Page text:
ROCKINGHAM — Frank Boyd Sr., 79, has operated Rockingham Tuxedo and Bridal Shop since 1966, spanning a total of 50 years in the community. He officially celebrated the golden anniversary on Jan. 23, but his story began as owner of a dry-cleaning shop.
“We operated the Community Drive-In Cleaners a few months prior to the establishment of Rockingham Tuxedo,” said Boyd. “My children Karen, Jacqueline and Frank Jr. would help us pick up dry cleaning clothes on Mondays and deliver them on Fridays. After the tuxedo shop was established, we dropped the cleaners and only operated the tuxedo shop. We realized that we could make more money without the many headaches of dry-cleaning clothes.”
The tuxedo and bridal shop was established on Jan. 23, 1966 by Boyd and his late wife, Mary L. Boyd.
“We left here (Rockingham) on Easter Monday night at about 7 p.m. on Jan. 22, 1966 and arrived in New York City and got about two or three hours of sleep,” he said. “We went to the garment district and bought a large amount of tuxedos and accessories on credit.”
Boyd said they left the Big Apple at 6:30 p.m. Jan. 28 and arrived back in Rockingham at 6:30 a.m. Jan. 29. In 1965 and 1966, most counties had two or three high schools, and the predominantly African-American schools had black principals.
“The black principals would let me come into their school and talk to their junior and senior boys,” said Boyd. “Most of the boys would order tuxedos from me. Therefore, I had about 250 orders before we made the trip to New York.”
Once back in Richmond County, the Boyds began cuffing pants and assembling tuxedo orders, and on Thursday, Jan. 29, started delivering the tuxedos to the various schools for the proms on Thursday and Friday night. They would pick them back up the following Monday and start the process over on Monday and Tuesday.
“We made enough money to pay the initial amount for the supplies that we ordered by September of 1966 and from there it was mostly profit,” said Boyd.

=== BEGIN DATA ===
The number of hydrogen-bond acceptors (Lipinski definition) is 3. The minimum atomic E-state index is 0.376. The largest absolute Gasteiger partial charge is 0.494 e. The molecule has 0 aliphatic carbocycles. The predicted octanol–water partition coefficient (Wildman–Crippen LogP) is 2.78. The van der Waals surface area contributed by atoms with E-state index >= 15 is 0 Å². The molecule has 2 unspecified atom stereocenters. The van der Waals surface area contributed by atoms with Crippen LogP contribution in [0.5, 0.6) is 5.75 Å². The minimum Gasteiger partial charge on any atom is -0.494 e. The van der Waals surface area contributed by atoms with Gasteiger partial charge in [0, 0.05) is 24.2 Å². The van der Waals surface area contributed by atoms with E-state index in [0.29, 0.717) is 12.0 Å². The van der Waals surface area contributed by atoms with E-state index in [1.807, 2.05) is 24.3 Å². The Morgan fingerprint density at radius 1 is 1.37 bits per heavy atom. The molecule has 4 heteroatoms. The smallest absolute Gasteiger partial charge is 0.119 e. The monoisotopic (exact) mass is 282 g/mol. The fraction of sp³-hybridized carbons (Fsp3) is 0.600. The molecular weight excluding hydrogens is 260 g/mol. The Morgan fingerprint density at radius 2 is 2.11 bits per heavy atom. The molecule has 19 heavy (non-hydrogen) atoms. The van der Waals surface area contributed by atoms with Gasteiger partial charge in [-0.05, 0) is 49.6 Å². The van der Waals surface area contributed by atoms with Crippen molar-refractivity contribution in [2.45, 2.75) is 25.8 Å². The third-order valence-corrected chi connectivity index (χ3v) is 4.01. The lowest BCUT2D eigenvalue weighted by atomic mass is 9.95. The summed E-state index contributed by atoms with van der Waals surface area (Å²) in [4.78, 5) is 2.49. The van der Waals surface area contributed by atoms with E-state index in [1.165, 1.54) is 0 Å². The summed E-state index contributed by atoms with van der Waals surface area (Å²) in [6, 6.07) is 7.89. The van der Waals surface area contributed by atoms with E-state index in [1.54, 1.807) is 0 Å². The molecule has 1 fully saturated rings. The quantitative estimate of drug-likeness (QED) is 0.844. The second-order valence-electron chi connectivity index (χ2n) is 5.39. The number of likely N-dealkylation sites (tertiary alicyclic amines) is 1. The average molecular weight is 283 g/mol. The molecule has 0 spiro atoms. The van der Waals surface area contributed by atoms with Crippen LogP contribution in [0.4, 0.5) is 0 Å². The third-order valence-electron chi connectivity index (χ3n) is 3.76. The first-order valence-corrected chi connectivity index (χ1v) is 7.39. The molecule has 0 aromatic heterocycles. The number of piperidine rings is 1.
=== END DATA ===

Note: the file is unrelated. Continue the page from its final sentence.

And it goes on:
In the early ’70s, most of the schools began to integrate and black principals were given other positions. The white principals wouldn’t let Boyd come in to their schools, he said.
“By that time we were well-established and getting a lot of orders for tuxedos for weddings and other formal events from Richmond and other counties around Richmond,” he said. “We would serve wedding parties from other cities up to 70 miles from Rockingham. Therefore we did not miss the money from schools that the white principals would not let me come in.”
During the shop’s busy season, which runs from April to August, Boyd said he and his family would work all night to get the numerous tuxedos ready to be delivered on Thursdays and Fridays, but sometimes the students wouldn’t come to school on Monday. This would require Boyd to travel back to a particular school in order to get the tuxedo back.
Mary Boyd passed away in 2003, which left Frank by himself to run the shop. But he quickly found help in the form of Hannah Christmas.
“She does a great job, and she is willing to work as long as I can work,” said Boyd. “In fact, Hannah can operate the business as well as I can. She’s a smart lady. God has been extremely good to us. When the business seemed to be slow, God would shower us with more blessings. We are grateful for all the blessings that God has given us during the 50 years that we have been in business.
“Looking back over the years, I think that we have served with formalwear many families in the county by serving the sons, daughters, nieces and nephews. And in past years, we have served the fathers, mothers, uncles and aunts.”
Reach reporter Matt Harrelson at 910-817-2674, follow him on Twitter @mattyharrelson and listen to him at 12:30 p.m. Mondays through Fridays on G-104.3 FM.